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Adding a Diagnostic Manual Starter Switch to a Series Land Rover
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How many times have you wished you could have turned over the petrol engine whilst you were under the bonnet but there was nobody around to press the starter button (1948 to 1966 Series Land Rovers)? Or turn the ignition key for you (1966 to 1984 models). It's often a great help towards finding out why an engine won't start. You need to be there, under the bonnet, to see if there is a spark at a spark plug gap when you have removed a spark plug and are holding it against an earth point on the engine. There may also be situations where you may wish to turn the engine over without the ignition being on, such as when making cylinder compression tests.

When the petrol engined Series I, II and early IIA manual starter switches (part No. 530034 - superseded by RTC4827) were replaced by the solenoid activated ones (part No. 13H5952L) they were first given a manual override button. Sadly this was discontinued after a short while. So very few petrol-engined Series Land Rovers have manual starter switches that are operable from under the bonnet. Many British Leyland cars of the same period did have such a manual override starter button however.

The idea is quite simple: fit a manual starter switch in parallel to the existing one, such that it short circuits the existing starter switch only when it's button is pressed. The rest of the time the original starter switch/solenoid will operate normally when required.

A few words of caution first however. All Series Land Rover petrol engines require 100+amps delivered to the starter motor to turn the engine over. So cables used, must be of battery main cable specification and electrical eyelet connections should be very secure and preferably soldered also. Given the thickness and inflexibility of the cables, care should be taken to ensure that no stress is imposed upon either the original switch/solenoid or the additional switch via these cables. Otherwise, connections can work loose and unwanted, dangerous short circuits can occur. Care should be taken to cover all terminal connections so that accidental short circuits cannot take place between a terminal and the bodywork or tools being used. Finally, ONLY use a genuine Lucas switch: there are some rubbish switches out there without the Lucas brand mark embossed on them but they look identical. These switches have been known to switch on and not switch off - resulting in a continuously running engine that you can't stop unless you have a battery isolator switch fitted or are quick to hand with a battery terminal spanner. Do not attempt electrical modifications unless you are sufficiently experienced to do so.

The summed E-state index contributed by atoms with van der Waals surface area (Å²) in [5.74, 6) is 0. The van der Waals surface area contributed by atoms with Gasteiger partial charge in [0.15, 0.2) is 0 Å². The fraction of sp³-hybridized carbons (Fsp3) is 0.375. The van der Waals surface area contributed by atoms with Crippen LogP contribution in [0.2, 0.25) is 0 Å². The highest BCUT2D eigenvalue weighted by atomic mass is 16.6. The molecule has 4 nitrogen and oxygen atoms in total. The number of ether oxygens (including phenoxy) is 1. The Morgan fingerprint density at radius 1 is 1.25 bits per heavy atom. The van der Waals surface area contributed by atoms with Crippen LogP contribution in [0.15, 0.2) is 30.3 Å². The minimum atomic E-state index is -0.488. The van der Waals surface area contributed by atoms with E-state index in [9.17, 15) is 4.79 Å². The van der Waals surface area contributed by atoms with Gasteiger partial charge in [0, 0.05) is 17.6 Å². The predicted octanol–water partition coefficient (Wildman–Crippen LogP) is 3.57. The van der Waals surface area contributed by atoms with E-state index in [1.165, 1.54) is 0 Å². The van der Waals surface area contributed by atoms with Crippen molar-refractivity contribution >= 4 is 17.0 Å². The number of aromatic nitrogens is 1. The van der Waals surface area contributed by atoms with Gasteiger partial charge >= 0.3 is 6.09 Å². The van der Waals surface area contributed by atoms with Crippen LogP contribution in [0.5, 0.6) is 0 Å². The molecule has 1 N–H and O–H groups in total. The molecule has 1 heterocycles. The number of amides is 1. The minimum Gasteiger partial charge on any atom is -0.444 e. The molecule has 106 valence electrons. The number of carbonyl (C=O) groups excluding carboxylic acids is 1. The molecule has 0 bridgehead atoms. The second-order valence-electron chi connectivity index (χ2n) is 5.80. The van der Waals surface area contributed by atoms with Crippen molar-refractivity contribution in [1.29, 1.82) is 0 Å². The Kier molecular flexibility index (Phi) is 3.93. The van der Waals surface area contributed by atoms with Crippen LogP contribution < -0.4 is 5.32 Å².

1. First remove the spade terminals from the switch as no additional connections need to be made to it.

2. Select the location for the new switch. It should be such that you can press the switch button with one hand whilst being able to reach the top of the engine with the other. The photo below shows the location on the driver's side for a RHD 1961 Series IIA Land Rover. There should also be good clearance between the terminals on the switch and any other metal object.

starer switch
Genuine Lucas SRB316 manual starter switch connected in parallel to the original push button starter switch
A - Main cable from battery
B - Cable from original starter switch to starter motor
C - Cable from new switch to original switch
D - Cable from new switch to original switch

It's a useful convention to wrap the leads in red insulation tape to mark them as being directly connected to the positive battery terminal ( in the photo - the uppermost red cable in the is part of a dual charge system for a second battery).

2. Drill location holes and securely bolt the switch in place with the button at the bottom (button at the top would mean gravity continues to try to make a connection between the inner contacts!).

3. Measure distances between the terminals to be connected on each switch, allowing for routing away from any contact that may cause abrasion of the cable to occur. Then make up the leads with battery cable. The eyelet terminals needed have 8mm holes; they should be tightly crimped and soldered onto the cables. But before connecting the eyelets fit appropriate insulating covers for each end. These can be adapted from an old set of ignition leads, as shown in the photo below.

Ignition lead with insulators(top)
Insulators transferred and adapted to use on a switch lead(bottom).

4. Connect the eyelets to the terminals of the new and existing switch as appropriate, ensuring that tension is taken out of the cables by bending them to the required shape.

5.Finally, ensure that the rubber insulation boots are covering the terminals adequately.


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